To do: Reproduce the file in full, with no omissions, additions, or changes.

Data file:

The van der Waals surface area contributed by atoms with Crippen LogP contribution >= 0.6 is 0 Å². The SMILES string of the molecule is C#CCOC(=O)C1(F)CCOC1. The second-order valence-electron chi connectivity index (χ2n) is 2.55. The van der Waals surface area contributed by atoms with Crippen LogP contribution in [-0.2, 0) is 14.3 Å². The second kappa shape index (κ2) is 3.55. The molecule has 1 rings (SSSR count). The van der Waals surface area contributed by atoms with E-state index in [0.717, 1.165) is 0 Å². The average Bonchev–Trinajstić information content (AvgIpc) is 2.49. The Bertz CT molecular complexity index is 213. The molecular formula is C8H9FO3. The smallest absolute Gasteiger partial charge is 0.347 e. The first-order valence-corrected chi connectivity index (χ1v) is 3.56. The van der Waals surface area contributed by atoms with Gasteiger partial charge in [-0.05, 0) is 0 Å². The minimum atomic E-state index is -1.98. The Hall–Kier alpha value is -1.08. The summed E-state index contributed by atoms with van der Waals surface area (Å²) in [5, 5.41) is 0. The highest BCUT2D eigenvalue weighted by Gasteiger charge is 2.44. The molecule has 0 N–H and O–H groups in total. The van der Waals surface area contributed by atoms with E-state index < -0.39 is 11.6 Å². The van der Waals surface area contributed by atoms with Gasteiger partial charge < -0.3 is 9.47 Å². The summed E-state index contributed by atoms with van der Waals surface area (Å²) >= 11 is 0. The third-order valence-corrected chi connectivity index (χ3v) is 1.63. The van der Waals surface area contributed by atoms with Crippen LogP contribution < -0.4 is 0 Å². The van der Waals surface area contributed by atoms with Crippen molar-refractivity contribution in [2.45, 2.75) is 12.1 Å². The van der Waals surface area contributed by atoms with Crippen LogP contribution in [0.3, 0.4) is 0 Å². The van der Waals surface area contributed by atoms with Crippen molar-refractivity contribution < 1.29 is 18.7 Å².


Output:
The van der Waals surface area contributed by atoms with Crippen LogP contribution >= 0.6 is 0 Å². The SMILES string of the molecule is C#CCOC(=O)C1(F)CCOC1. The second-order valence-electron chi connectivity index (χ2n) is 2.55. The van der Waals surface area contributed by atoms with Crippen LogP contribution in [-0.2, 0) is 14.3 Å². The second kappa shape index (κ2) is 3.55. The molecule has 1 rings (SSSR count). The van der Waals surface area contributed by atoms with E-state index in [0.717, 1.165) is 0 Å². The average Bonchev–Trinajstić information content (AvgIpc) is 2.49. The Bertz CT molecular complexity index is 213. The molecular formula is C8H9FO3. The smallest absolute Gasteiger partial charge is 0.347 e. The first-order valence-corrected chi connectivity index (χ1v) is 3.56. The van der Waals surface area contributed by atoms with Gasteiger partial charge in [-0.05, 0) is 0 Å². The minimum atomic E-state index is -1.98. The Hall–Kier alpha value is -1.08. The summed E-state index contributed by atoms with van der Waals surface area (Å²) in [5, 5.41) is 0. The highest BCUT2D eigenvalue weighted by Gasteiger charge is 2.44. The molecule has 0 N–H and O–H groups in total. The van der Waals surface area contributed by atoms with E-state index < -0.39 is 11.6 Å². The van der Waals surface area contributed by atoms with Gasteiger partial charge < -0.3 is 9.47 Å². The summed E-state index contributed by atoms with van der Waals surface area (Å²) >= 11 is 0. The third-order valence-corrected chi connectivity index (χ3v) is 1.63. The van der Waals surface area contributed by atoms with Crippen LogP contribution < -0.4 is 0 Å². The van der Waals surface area contributed by atoms with Crippen molar-refractivity contribution in [2.45, 2.75) is 12.1 Å². The van der Waals surface area contributed by atoms with Crippen LogP contribution in [0.3, 0.4) is 0 Å². The van der Waals surface area contributed by atoms with Crippen molar-refractivity contribution < 1.29 is 18.7 Å².